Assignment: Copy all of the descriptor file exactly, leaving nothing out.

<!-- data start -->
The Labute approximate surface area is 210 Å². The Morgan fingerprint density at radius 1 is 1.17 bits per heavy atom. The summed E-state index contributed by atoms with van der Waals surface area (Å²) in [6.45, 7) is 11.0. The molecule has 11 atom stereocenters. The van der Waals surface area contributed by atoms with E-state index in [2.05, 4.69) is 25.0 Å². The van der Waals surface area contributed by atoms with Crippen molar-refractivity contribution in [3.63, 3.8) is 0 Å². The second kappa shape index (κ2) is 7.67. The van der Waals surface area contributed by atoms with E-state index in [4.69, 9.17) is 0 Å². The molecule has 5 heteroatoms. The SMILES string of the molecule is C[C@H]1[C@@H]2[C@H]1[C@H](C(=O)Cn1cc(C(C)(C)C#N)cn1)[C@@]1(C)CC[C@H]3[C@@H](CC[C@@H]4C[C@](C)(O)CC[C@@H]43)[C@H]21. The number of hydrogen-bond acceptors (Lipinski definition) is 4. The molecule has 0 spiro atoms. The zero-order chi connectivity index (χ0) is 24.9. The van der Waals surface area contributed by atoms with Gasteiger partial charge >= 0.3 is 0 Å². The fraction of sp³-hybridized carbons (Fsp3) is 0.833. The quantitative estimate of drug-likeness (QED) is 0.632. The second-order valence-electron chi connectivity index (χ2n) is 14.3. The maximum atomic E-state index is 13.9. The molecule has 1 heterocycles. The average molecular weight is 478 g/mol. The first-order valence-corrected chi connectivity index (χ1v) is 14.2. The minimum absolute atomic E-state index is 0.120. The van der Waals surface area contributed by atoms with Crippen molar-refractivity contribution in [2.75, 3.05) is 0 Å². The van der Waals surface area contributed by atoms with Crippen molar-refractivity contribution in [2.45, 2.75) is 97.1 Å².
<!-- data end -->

The Labute approximate surface area is 210 Å². The Morgan fingerprint density at radius 1 is 1.17 bits per heavy atom. The summed E-state index contributed by atoms with van der Waals surface area (Å²) in [6.45, 7) is 11.0. The molecule has 11 atom stereocenters. The van der Waals surface area contributed by atoms with E-state index in [2.05, 4.69) is 25.0 Å². The van der Waals surface area contributed by atoms with Crippen molar-refractivity contribution in [3.63, 3.8) is 0 Å². The second kappa shape index (κ2) is 7.67. The van der Waals surface area contributed by atoms with E-state index in [4.69, 9.17) is 0 Å². The molecule has 5 heteroatoms. The SMILES string of the molecule is C[C@H]1[C@@H]2[C@H]1[C@H](C(=O)Cn1cc(C(C)(C)C#N)cn1)[C@@]1(C)CC[C@H]3[C@@H](CC[C@@H]4C[C@](C)(O)CC[C@@H]43)[C@H]21. The number of hydrogen-bond acceptors (Lipinski definition) is 4. The molecule has 0 spiro atoms. The zero-order chi connectivity index (χ0) is 24.9. The van der Waals surface area contributed by atoms with Gasteiger partial charge >= 0.3 is 0 Å². The fraction of sp³-hybridized carbons (Fsp3) is 0.833. The quantitative estimate of drug-likeness (QED) is 0.632. The second-order valence-electron chi connectivity index (χ2n) is 14.3. The maximum atomic E-state index is 13.9. The molecule has 1 heterocycles. The average molecular weight is 478 g/mol. The first-order valence-corrected chi connectivity index (χ1v) is 14.2. The minimum absolute atomic E-state index is 0.120. The van der Waals surface area contributed by atoms with Crippen molar-refractivity contribution in [2.75, 3.05) is 0 Å². The van der Waals surface area contributed by atoms with Crippen molar-refractivity contribution in [2.45, 2.75) is 97.1 Å².